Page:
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Pediatric Infectious Disease Journal:
doi: 10.1097/INF.0000000000000062
Original Studies

Incidence and Etiology of Acute Lower Respiratory Tract Infections in Hospitalized Children Younger Than 5 Years in Rural Thailand

Hasan, Reem MD, PhD*†; Rhodes, Julia PhD; Thamthitiwat, Somsak MD, MPH; Olsen, Sonja J. PhD†‡; Prapasiri, Prabda DrPH; Naorat, Sathapana MSc; Chittaganpitch, Malinee MSc§; Henchaichon, Sununta RN; Dejsirilert, Surang MSc§; Srisaengchai, Prasong MSc; Sawatwong, Pongpun MSc; Jorakate, Possawat BSc; Kaewpan, Anek MPH; Fry, Alicia M. MD; Erdman, Dean DrPH; Chuananon, Somchai MD; Amornintapichet, Tussanee MD**; Maloney, Susan A. MD, MHSc† ††; Baggett, Henry C. MD, MPH† ††

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Background: Pneumonia remains a leading cause of under-five morbidity and mortality globally. Comprehensive incidence, epidemiologic and etiologic data are needed to update prevention and control strategies.

Methods: We conducted active, population-based surveillance for hospitalized cases of acute lower respiratory tract infections (ALRI) among children <5 years of age in rural Thailand. ALRI cases were systematically sampled for an etiology study that tested nasopharyngeal specimens by polymerase chain reaction; children without ALRI were enrolled as controls from outpatient clinics.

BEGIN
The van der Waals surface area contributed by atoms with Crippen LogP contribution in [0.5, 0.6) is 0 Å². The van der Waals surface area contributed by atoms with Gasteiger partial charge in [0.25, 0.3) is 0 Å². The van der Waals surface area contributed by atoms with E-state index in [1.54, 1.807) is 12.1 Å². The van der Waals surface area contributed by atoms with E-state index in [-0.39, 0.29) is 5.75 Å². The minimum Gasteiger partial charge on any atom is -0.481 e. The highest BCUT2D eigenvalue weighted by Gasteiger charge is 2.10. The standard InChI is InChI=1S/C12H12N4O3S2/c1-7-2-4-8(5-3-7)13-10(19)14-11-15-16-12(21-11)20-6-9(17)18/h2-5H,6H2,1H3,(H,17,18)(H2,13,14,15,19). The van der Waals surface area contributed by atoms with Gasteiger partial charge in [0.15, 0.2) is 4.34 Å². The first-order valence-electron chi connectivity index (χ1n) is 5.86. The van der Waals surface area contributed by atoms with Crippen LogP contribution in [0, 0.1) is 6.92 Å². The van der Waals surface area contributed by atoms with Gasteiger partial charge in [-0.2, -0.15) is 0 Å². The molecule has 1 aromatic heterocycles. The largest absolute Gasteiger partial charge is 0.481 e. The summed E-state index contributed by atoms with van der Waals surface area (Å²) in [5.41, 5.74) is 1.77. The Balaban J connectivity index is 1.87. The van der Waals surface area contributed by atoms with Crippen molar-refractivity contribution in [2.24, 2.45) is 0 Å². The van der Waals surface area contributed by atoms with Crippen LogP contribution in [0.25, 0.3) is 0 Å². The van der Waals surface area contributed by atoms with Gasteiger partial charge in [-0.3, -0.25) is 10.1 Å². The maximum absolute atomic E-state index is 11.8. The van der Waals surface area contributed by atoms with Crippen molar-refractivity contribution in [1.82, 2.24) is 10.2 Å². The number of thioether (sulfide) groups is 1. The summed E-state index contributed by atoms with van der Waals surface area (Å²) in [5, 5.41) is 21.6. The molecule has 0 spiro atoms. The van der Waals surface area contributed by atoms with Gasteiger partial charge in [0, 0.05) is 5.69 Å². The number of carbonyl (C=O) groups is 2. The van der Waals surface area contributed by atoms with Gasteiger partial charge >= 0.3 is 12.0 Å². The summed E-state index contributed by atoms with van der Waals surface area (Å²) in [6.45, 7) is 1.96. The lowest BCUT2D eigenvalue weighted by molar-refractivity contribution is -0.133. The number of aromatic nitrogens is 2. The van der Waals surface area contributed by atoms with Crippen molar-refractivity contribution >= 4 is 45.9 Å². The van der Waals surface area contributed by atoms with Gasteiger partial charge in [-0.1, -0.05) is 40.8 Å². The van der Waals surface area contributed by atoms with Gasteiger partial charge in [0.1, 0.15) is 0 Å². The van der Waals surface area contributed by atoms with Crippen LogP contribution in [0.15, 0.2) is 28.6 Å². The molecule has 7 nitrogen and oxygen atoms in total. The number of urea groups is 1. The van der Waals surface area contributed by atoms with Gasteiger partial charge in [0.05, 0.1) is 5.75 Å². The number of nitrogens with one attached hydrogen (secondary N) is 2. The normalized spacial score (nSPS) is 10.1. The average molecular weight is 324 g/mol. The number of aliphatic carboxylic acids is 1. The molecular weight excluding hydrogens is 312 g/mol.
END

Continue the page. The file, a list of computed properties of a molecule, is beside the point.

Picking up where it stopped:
Results: We identified 28,543 hospitalized ALRI cases from 2005 to 2010. Among the 49% with chest radiographs, 63% had findings consistent with pneumonia as identified by 2 study radiologists. The hospitalized ALRI incidence rate was 5772 per 100,000 child-years (95% confidence interval: 5707, 5837) and was higher in boys versus girls (incidence rate ratio 1.38, 95% confidence interval: 1.35–1.41) and in children 6–23 months of age versus other age groups (incidence rate ratio 1.76, 95% confidence interval: 1.69–1.84). Viruses most commonly detected in ALRI cases were respiratory syncytial virus (19.5%), rhinoviruses (18.7%), bocavirus (12.8%) and influenza viruses (8%). Compared with controls, ALRI cases were more likely to test positive for respiratory syncytial virus, influenza, adenovirus, human metapneumovirus and parainfluenza viruses 1 and 3 (P ≤ 0.01 for all). Bloodstream infections, most commonly Streptococcus pneumoniae and nontyphoidal Salmonella, accounted for 1.8% of cases.

Conclusions: Our findings underscore the high burden of hospitalization for ALRI and the importance of viral pathogens among children in Thailand. Interventions targeting viral pathogens coupled with improved diagnostic approaches, especially for bacteria, are critical for better understanding of ALRI etiology, prevention and control.

© 2014 by Lippincott Williams & Wilkins, Inc.


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